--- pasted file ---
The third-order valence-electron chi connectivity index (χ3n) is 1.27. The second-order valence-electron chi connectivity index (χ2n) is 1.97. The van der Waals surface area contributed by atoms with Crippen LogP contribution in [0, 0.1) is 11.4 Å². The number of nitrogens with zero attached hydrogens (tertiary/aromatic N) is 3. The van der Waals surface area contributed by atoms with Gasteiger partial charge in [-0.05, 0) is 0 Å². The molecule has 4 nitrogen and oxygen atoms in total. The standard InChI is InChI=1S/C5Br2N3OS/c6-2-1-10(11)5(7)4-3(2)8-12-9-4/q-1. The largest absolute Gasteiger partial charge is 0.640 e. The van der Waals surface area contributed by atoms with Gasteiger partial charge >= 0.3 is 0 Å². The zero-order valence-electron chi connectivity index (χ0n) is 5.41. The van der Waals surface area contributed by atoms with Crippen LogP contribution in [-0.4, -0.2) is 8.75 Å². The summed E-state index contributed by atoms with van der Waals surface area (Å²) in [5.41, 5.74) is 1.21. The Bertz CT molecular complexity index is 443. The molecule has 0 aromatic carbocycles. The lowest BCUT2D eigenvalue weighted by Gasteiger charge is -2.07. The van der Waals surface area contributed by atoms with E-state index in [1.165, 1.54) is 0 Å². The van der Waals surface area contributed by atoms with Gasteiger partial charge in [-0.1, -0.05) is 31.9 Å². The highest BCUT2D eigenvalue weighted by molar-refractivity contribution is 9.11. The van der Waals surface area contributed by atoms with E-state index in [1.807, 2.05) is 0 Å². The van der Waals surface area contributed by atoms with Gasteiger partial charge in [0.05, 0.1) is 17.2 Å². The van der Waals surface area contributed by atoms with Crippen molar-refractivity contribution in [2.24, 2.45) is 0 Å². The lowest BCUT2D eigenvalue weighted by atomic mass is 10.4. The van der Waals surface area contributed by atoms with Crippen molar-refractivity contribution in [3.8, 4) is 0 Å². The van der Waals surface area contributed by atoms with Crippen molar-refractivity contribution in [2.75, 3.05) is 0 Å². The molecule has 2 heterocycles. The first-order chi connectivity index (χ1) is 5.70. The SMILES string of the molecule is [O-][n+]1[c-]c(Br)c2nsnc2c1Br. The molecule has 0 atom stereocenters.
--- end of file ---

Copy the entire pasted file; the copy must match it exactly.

The third-order valence-electron chi connectivity index (χ3n) is 1.27. The second-order valence-electron chi connectivity index (χ2n) is 1.97. The van der Waals surface area contributed by atoms with Crippen LogP contribution in [0, 0.1) is 11.4 Å². The number of nitrogens with zero attached hydrogens (tertiary/aromatic N) is 3. The van der Waals surface area contributed by atoms with Gasteiger partial charge in [-0.05, 0) is 0 Å². The molecule has 4 nitrogen and oxygen atoms in total. The standard InChI is InChI=1S/C5Br2N3OS/c6-2-1-10(11)5(7)4-3(2)8-12-9-4/q-1. The largest absolute Gasteiger partial charge is 0.640 e. The van der Waals surface area contributed by atoms with Gasteiger partial charge >= 0.3 is 0 Å². The zero-order valence-electron chi connectivity index (χ0n) is 5.41. The van der Waals surface area contributed by atoms with Crippen LogP contribution in [-0.4, -0.2) is 8.75 Å². The summed E-state index contributed by atoms with van der Waals surface area (Å²) in [5.41, 5.74) is 1.21. The Bertz CT molecular complexity index is 443. The molecule has 0 aromatic carbocycles. The lowest BCUT2D eigenvalue weighted by Gasteiger charge is -2.07. The van der Waals surface area contributed by atoms with E-state index in [1.165, 1.54) is 0 Å². The van der Waals surface area contributed by atoms with Gasteiger partial charge in [-0.1, -0.05) is 31.9 Å². The highest BCUT2D eigenvalue weighted by molar-refractivity contribution is 9.11. The van der Waals surface area contributed by atoms with E-state index in [1.807, 2.05) is 0 Å². The van der Waals surface area contributed by atoms with Gasteiger partial charge in [0.05, 0.1) is 17.2 Å². The van der Waals surface area contributed by atoms with Crippen molar-refractivity contribution in [2.24, 2.45) is 0 Å². The lowest BCUT2D eigenvalue weighted by atomic mass is 10.4. The van der Waals surface area contributed by atoms with Crippen molar-refractivity contribution in [3.8, 4) is 0 Å². The van der Waals surface area contributed by atoms with Crippen molar-refractivity contribution in [2.75, 3.05) is 0 Å². The molecule has 2 heterocycles. The first-order chi connectivity index (χ1) is 5.70. The SMILES string of the molecule is [O-][n+]1[c-]c(Br)c2nsnc2c1Br. The molecule has 0 atom stereocenters.